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Mythology and Folklore

Greek Mythology

Greek culture, epic poem, Greek city-state, domestic animal, belief systems

Deeper web pages:

>  Principal Figures in Greek Mythology

>  The Nature of Greek Gods and Heroes

>  The Functions of Greek Mythology

>  Origins and Development of Greek Mythology

>  The Legasy of Greek Mythology

Greek Mythology, set of diverse traditional tales told by the ancient Greeks about the exploits of gods and heroes and their relations with ordinary mortals.

The ancient Greeks worshiped many gods within a culture that tolerated diversity. Unlike other belief systems, Greek culture recognized no single truth or code and produced no sacred, written text like the Bible or the Qur’an. Stories about the origins and actions of Greek divinities varied widely, depending, for example, on whether the tale appeared in a comedy, tragedy, or epic poem. Greek mythology was like a complex and rich language, in which the Greeks could express a vast range of perceptions about the world.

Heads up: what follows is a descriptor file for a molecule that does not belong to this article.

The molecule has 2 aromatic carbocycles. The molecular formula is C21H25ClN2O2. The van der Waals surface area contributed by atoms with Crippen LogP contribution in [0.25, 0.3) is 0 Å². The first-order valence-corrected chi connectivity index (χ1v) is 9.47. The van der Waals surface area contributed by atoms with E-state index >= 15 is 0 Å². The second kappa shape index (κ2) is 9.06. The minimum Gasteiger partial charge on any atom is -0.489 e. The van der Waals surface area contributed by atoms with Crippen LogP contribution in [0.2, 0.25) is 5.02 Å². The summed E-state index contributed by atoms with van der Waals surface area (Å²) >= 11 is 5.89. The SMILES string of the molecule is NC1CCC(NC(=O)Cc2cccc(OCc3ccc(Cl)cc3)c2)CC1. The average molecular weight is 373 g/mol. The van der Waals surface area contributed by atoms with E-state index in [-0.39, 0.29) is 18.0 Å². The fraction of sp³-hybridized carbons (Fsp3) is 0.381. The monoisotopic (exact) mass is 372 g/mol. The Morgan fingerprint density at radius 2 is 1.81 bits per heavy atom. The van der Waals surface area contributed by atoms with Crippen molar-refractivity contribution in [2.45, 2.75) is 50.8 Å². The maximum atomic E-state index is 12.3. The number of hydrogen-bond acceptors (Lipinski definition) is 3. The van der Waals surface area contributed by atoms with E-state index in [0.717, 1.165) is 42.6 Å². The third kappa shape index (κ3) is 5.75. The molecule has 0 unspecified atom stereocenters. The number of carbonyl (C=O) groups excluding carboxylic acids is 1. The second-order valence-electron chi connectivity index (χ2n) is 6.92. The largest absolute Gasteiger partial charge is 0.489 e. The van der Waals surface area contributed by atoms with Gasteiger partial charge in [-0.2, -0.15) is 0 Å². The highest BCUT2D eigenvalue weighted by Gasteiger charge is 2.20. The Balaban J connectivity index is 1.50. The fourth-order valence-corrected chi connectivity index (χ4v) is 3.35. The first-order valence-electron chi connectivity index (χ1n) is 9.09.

A Greek city-state devoted itself to a particular god or group of gods in whose honor it built temples. The temple generally housed a statue of the god or gods. The Greeks honored the city’s gods in festivals and also offered sacrifices to the gods, usually a domestic animal such as a goat. Stories about the gods varied by geographic location: A god might have one set of characteristics in one city or region and quite different characteristics elsewhere.

Article key phrases:

Greek culture, epic poem, Greek city-state, domestic animal, belief systems, Greek mythology, different characteristics, ancient Greeks, geographic location, Greeks, goat, Bible, temples, statue, origins, tragedy, heroes, honor, world, comedy, complex, code, text, region, gods, festivals, tale, Stories, relations

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